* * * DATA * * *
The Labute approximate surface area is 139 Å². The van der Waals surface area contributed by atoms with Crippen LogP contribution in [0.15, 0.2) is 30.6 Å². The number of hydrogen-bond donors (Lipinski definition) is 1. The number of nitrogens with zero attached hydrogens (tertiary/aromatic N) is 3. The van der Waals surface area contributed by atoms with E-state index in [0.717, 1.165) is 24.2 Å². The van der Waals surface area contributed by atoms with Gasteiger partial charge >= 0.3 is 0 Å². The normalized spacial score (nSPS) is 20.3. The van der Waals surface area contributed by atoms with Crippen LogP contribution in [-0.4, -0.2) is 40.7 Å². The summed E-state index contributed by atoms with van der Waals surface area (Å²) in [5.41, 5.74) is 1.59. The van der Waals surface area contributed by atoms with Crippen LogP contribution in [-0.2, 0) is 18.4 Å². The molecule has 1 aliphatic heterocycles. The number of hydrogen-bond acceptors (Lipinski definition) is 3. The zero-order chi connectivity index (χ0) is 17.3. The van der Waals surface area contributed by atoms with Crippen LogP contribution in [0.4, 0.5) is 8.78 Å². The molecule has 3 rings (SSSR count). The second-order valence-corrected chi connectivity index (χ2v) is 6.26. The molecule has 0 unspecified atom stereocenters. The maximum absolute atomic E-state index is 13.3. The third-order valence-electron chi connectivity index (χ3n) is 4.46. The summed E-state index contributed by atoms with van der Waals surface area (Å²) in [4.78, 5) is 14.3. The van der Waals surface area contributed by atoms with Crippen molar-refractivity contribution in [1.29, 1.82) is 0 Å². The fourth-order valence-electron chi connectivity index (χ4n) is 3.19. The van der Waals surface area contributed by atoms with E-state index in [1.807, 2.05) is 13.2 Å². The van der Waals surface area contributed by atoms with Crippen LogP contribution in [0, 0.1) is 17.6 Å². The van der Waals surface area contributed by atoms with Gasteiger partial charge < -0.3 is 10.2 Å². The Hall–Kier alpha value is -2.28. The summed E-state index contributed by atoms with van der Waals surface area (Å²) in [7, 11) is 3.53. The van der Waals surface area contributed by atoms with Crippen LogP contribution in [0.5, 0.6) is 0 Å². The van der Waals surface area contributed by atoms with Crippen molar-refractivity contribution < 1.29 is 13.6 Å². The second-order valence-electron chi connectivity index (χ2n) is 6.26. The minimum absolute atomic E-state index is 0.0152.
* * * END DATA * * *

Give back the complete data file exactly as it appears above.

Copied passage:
The Labute approximate surface area is 139 Å². The van der Waals surface area contributed by atoms with Crippen LogP contribution in [0.15, 0.2) is 30.6 Å². The number of hydrogen-bond donors (Lipinski definition) is 1. The number of nitrogens with zero attached hydrogens (tertiary/aromatic N) is 3. The van der Waals surface area contributed by atoms with E-state index in [0.717, 1.165) is 24.2 Å². The van der Waals surface area contributed by atoms with Gasteiger partial charge >= 0.3 is 0 Å². The normalized spacial score (nSPS) is 20.3. The van der Waals surface area contributed by atoms with Crippen LogP contribution in [-0.4, -0.2) is 40.7 Å². The summed E-state index contributed by atoms with van der Waals surface area (Å²) in [5.41, 5.74) is 1.59. The van der Waals surface area contributed by atoms with Crippen LogP contribution in [-0.2, 0) is 18.4 Å². The molecule has 1 aliphatic heterocycles. The number of hydrogen-bond acceptors (Lipinski definition) is 3. The zero-order chi connectivity index (χ0) is 17.3. The van der Waals surface area contributed by atoms with Crippen LogP contribution in [0.4, 0.5) is 8.78 Å². The molecule has 3 rings (SSSR count). The second-order valence-corrected chi connectivity index (χ2v) is 6.26. The molecule has 0 unspecified atom stereocenters. The maximum absolute atomic E-state index is 13.3. The third-order valence-electron chi connectivity index (χ3n) is 4.46. The summed E-state index contributed by atoms with van der Waals surface area (Å²) in [4.78, 5) is 14.3. The van der Waals surface area contributed by atoms with Crippen molar-refractivity contribution in [1.29, 1.82) is 0 Å². The fourth-order valence-electron chi connectivity index (χ4n) is 3.19. The van der Waals surface area contributed by atoms with E-state index in [1.807, 2.05) is 13.2 Å². The van der Waals surface area contributed by atoms with Crippen LogP contribution in [0, 0.1) is 17.6 Å². The van der Waals surface area contributed by atoms with Gasteiger partial charge < -0.3 is 10.2 Å². The Hall–Kier alpha value is -2.28. The summed E-state index contributed by atoms with van der Waals surface area (Å²) in [7, 11) is 3.53. The van der Waals surface area contributed by atoms with Crippen LogP contribution in [0.5, 0.6) is 0 Å². The van der Waals surface area contributed by atoms with Crippen molar-refractivity contribution < 1.29 is 13.6 Å². The second-order valence-electron chi connectivity index (χ2n) is 6.26. The minimum absolute atomic E-state index is 0.0152.